Best Spot to Get Inspired

Urban Ore in Berkeley

This large warehouse space in Berkeley is not only a great place to find salvaged furniture, old office cabinets, glass windows, and doors, but it is also an excellent spot to get inspired. In 2002, Urban Ore moved to Murray Street, and has since been home for artists and others as a place to find new materials. Inside the three-acre property are clothes, troves of records, tables, books, 1990s ski sets, and everything to get a brain thinking creatively. Urban Ore receives up to 400 loads of eclectic stuff every day, meaning their stock is constantly changing, so there’s always something new to find. They are committed to creating a sustainable world, full of artists and individuals who repurpose and reuse, which is why Urban Ore sends less to the landfill each year. Sort of like an adult version of a treasure trove, it’s the best spot to spend an afternoon getting lost, look for enlightenment, or find a vintage cabinet for your bedroom. 900 Murray St, Berkeley, (Siya Bahal)

Best Vintage Clothing Against Human Trafficking

Regina’s Door

Any fashionista walking down 17th Street will immediately be drawn in by the lovely dresses on display at Regina’s Door. The merchandise is a well-curated inventory of timeless vintage pieces in mint condition, featuring designer items and clothing from the Victorian era through the 1980s. But what makes Regina’s Door different from every other vintage boutique is the activism against human trafficking. Owner Regina Evans uses her space not only to sell vintage wares, but also to talk to her customers about the very real issue of human trafficking and as a place to host events raising awareness. In May, Regina’s Door put on Our Sacred Walk, a visually stunning, red-themed event that brought awareness to missing Black women. Who said looking good and fighting for a better world had to be mutually exclusive? Regina’s Door is turning the world of fashion into a platform to address the sexism and racism that effect women every day. 352 17th St, Oakland, (Pilar Reyes)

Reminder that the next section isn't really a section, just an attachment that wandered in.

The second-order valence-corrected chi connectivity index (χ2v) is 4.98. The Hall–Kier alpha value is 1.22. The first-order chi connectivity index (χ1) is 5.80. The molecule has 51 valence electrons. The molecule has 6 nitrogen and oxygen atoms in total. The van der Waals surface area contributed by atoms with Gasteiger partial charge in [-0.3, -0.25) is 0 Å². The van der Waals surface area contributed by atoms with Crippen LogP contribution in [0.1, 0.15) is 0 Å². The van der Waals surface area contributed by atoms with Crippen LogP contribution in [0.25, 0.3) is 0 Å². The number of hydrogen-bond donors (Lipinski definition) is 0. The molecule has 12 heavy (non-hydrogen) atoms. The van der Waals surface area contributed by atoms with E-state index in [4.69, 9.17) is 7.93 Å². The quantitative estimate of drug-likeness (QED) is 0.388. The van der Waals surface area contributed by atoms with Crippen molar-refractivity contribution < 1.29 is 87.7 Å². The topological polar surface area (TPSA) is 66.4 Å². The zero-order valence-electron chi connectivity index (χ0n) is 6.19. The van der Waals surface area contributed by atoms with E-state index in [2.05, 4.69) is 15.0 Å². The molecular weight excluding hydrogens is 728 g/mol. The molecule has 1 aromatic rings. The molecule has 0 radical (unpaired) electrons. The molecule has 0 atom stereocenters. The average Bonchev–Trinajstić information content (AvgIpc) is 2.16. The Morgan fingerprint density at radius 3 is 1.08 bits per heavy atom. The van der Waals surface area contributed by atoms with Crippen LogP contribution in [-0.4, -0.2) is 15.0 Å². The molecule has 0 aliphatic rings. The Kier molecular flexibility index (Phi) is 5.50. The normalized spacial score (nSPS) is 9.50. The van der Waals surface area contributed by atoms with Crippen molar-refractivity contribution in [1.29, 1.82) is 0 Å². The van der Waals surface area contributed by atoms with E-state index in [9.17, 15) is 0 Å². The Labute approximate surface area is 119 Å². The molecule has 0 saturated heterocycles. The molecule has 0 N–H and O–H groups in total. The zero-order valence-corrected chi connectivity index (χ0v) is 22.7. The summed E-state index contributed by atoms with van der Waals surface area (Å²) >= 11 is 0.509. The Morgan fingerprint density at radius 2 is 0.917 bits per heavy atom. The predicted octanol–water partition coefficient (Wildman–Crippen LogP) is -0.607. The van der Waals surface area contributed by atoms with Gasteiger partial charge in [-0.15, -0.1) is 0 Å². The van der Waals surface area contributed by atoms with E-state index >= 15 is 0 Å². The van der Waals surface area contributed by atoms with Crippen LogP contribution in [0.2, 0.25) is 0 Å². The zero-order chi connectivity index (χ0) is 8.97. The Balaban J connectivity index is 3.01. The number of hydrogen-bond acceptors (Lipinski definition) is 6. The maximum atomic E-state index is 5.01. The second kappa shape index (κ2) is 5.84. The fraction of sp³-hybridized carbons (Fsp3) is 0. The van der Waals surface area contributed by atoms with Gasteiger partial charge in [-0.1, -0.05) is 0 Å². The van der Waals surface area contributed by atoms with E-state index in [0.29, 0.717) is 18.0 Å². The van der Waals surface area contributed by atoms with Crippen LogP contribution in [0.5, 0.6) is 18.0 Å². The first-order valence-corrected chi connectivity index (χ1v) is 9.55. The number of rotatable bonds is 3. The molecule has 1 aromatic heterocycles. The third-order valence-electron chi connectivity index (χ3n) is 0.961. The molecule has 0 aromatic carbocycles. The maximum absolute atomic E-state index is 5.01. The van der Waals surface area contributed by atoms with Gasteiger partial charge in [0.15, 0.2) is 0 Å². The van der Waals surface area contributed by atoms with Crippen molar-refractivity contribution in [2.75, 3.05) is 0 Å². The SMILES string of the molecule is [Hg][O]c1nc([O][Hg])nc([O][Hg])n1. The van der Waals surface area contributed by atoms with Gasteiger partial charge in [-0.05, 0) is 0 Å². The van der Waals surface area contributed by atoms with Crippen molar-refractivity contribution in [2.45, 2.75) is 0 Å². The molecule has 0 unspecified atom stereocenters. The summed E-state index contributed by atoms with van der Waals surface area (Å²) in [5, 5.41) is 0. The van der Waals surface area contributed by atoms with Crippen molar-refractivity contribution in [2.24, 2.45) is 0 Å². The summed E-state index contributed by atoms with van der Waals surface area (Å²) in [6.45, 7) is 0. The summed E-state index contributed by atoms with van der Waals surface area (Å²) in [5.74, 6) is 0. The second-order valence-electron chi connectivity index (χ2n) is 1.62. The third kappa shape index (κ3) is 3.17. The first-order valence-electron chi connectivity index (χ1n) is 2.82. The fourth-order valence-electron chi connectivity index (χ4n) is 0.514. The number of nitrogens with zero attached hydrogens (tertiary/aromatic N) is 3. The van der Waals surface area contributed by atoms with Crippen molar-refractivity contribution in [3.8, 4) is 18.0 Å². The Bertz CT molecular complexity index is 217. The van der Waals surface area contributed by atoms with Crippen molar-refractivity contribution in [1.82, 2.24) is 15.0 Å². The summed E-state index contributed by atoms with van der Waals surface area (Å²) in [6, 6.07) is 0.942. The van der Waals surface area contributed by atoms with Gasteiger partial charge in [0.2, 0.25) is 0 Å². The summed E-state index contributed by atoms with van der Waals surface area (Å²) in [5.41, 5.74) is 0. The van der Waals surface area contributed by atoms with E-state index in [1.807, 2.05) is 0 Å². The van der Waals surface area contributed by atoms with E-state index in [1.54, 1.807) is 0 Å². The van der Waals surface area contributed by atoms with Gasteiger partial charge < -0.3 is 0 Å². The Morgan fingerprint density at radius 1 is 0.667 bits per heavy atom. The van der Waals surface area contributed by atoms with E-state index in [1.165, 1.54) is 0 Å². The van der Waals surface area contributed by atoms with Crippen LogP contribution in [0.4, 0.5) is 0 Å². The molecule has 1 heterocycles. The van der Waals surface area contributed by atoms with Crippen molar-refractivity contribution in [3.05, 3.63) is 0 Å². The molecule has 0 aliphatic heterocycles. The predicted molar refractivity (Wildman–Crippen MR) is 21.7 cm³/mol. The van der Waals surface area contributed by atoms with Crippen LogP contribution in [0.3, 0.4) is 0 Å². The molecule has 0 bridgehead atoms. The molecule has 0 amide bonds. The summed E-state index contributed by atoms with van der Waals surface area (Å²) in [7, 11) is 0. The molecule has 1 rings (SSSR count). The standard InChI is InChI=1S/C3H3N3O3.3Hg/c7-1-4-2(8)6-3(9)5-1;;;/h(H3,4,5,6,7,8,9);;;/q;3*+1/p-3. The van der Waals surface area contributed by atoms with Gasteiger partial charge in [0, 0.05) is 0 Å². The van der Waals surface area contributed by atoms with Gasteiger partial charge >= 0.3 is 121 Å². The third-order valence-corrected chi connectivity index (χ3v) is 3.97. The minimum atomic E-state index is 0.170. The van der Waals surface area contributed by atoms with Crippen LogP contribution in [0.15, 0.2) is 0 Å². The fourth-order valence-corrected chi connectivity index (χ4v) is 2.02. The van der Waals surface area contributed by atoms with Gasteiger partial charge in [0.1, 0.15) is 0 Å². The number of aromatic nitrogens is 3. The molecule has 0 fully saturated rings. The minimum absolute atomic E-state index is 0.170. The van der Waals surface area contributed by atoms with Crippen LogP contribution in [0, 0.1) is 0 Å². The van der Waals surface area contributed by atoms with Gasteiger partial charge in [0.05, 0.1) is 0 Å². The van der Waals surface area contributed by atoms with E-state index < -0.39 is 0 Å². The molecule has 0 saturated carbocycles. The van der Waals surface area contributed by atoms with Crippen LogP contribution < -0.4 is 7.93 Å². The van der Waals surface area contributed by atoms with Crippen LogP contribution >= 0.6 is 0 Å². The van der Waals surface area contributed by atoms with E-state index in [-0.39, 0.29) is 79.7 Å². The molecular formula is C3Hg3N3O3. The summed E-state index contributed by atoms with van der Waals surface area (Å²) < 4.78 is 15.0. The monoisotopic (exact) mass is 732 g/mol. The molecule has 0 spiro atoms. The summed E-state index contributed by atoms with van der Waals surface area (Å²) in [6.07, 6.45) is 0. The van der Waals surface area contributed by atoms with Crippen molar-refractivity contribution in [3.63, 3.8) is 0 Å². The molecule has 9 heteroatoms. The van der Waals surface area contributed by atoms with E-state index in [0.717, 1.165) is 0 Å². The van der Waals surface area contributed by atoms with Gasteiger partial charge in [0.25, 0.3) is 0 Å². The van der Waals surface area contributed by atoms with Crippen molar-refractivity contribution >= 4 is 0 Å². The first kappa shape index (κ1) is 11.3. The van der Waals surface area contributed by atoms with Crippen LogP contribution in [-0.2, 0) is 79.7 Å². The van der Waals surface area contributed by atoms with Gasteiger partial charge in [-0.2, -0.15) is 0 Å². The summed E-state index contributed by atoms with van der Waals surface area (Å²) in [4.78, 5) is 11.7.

Best Creaky-Floored Book Store

Walden Pond Books

There’s something comforting about walking softly through the narrow aisles of a used bookstore, trying in vain to keep the wooden planks of the floors from crying out as you move to examine the next shelf. Walden Pond’s huge and unique selection can keep you wandering for hours, including an extensive vintage collection of mysteries, romance, comics, and even revolutionary pamphlets. Of course, there are also plenty of new books. The store’s owners and knowledgeable staff try to always keep new and used copies of books by local authors in stock; check out their volumes on local history or their regular author events. The store has attracted some four-legged book lovers, as well. Most recently Diego, a tiny but at-times ferocious pup, is often found roaming the aisles during the night shifts while his owner, Jay, is on duty. 3316 Grand Ave, Oakland, (Scott Morris)


Please enter your comment!
Please enter your name here

music in the park san jose
East Bay Express E-edition East Bay Express E-edition